Get out of Osonetto.
It was the first step. It was also the hardest.
The rest of the journey was hard enough, and some bits were going to be nigh impossible. Billy would have to get through the surrounding towns, some of them as densely populated with righteous, monarchist busy-bodies as Osonetto. He’d have to keep a low profile and not get spotted. Getting spotted meant getting dragged back to Osonetto, probably in a cagecar.
Then the towns would thin out, and the busybodies would be replaced with farmers who might pull a gun if you even thought of asking for a meal and a bed, and the occasional highwayman who would take what was on you whether you were breathing or bleeding.
Then even that would thin out, and the farmland would turn into the barrens, the vast and blowing nothingness that filled the middle of the world. It would only be him out there, hunting food and water with nothing more than what the couple of books he’d managed to snitch from the Eighth Street Library would tell him. A few people lived in the barrens, dotting the emptiness like ticks on a deer’s back. Billy still wasn’t sure if he should track them down or avoid them.
And then…unknown. No one in Osonetto had ever been beyond the barrens because, officially, there was nothing there.
Lies upon lies, like the rest of the city. But Billy hadn’t found anyone to talk to him so he didn’t know what he was walking into.
Whatever it was, it couldn’t be as dangerous as this first step.
Get out of Osonetto.
Billy had learned to survive Osonetto by hiding just enough to make it seem like he wasn’t. He knew the walking routes of the uniformed police. Knew how to pick out the secret police, no matter how clever they thought they were being. Most importantly, knew how sidle on by without being noticed. It was all in the shoulders and the eyes. No slinking, no stalking, and for the love of God, no turning around. Never turn around. Never act like you had something to hide, especially if you did.
There was no hiding at the border. Everyone needed a reason, an interview, papers. The chancellors said it was to keep the city safe from those bastards down in Coloko, and maybe that made sense for the people coming in. But the procedure was the same for people going out. Catching spies, they said. But Billy had heard enough stories to know if there were spies in Coloko, they weren’t going in and out of the city the official way. Sitting there in the waiting room, he wished he had known one of these spies personally.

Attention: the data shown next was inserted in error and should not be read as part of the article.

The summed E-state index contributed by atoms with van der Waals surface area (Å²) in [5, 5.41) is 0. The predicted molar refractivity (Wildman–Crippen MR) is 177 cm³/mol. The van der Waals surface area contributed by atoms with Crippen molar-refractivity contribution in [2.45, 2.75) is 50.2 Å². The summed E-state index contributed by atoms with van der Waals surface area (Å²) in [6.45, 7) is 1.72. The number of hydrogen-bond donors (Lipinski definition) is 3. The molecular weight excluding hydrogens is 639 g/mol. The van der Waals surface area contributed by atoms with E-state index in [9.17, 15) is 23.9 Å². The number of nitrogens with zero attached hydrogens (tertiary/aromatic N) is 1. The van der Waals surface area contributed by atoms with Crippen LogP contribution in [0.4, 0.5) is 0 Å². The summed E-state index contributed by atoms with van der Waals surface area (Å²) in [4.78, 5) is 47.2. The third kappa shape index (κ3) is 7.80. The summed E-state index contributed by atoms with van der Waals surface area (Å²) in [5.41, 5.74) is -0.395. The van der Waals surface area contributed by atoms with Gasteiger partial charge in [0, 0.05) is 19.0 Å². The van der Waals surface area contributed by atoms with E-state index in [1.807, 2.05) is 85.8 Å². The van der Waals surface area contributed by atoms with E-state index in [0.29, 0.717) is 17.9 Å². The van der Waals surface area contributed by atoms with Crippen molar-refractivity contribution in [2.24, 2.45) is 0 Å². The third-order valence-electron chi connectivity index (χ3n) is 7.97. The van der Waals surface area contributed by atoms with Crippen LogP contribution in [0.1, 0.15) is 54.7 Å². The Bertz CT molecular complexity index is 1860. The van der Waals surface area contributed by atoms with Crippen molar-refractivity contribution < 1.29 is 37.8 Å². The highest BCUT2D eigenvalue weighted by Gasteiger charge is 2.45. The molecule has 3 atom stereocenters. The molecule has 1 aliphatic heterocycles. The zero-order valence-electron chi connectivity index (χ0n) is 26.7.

I’ve practiced and rehearsed, and I know every verse.
He chanted it in his head, trying to calm down. There were stories, rumors, that the inspectors here could count your heartrate just looking at you. Patently false, he was sure.
They let twenty people into the Transition Room at a time
(the name of the room was a sick enough joke that Billy’s nerves kept clinging to it, trying to get him to make the sort of watery chuckle that would get him brought to a private room very fast)
And had them all sit while three agents made their rounds. The rest of the room was exactly the sort of people you’d expect to be seeing leaving the city. Farmers going back to their crops and animals. Families taking their children back to their small towns now that the schools had gone on break. The fine people high enough up on the chain to have a summer place to escape to when the heat in Osonetto became too much. Not rich enough for that summer place to be on the beach of course. Those people didn’t have to go through Transition Rooms. Those people got into their little silver verts and flew over the city walls without a single, miserable officer shoving their oily face in theirs and breathing onion and garlic all over them and demanding to know exactly what they were going out of the city for and for how long.
I’ve practiced and rehearsed…
There was one woman who had stood out, but Billy didn’t see her anymore. She was by herself, and she was pregnant. Billy didn’t think it would have been harder for anyone else to get through than for himself, but unless she had proof she was meeting her husband somewhere- doubtful – then she had been taken away already.
Billy struggled to keep from jumping. He hadn’t been paying attention. He’d been looking for the woman. He shouldn’t have been thinking about her, he should have been thinking about himself.
I know every verse.
Get out of Osonetto.
Billy managed to keep his hand from shaking as he offered up his papers, but only by making his movements stiff and jerking. The officer who had stepped up to him – an exhausted, grizzled man with the sort of dead-behind-the-eyes look that told Billy he’d turn his own mother in if she tried to leave without a good reason – showed no sign of noticing.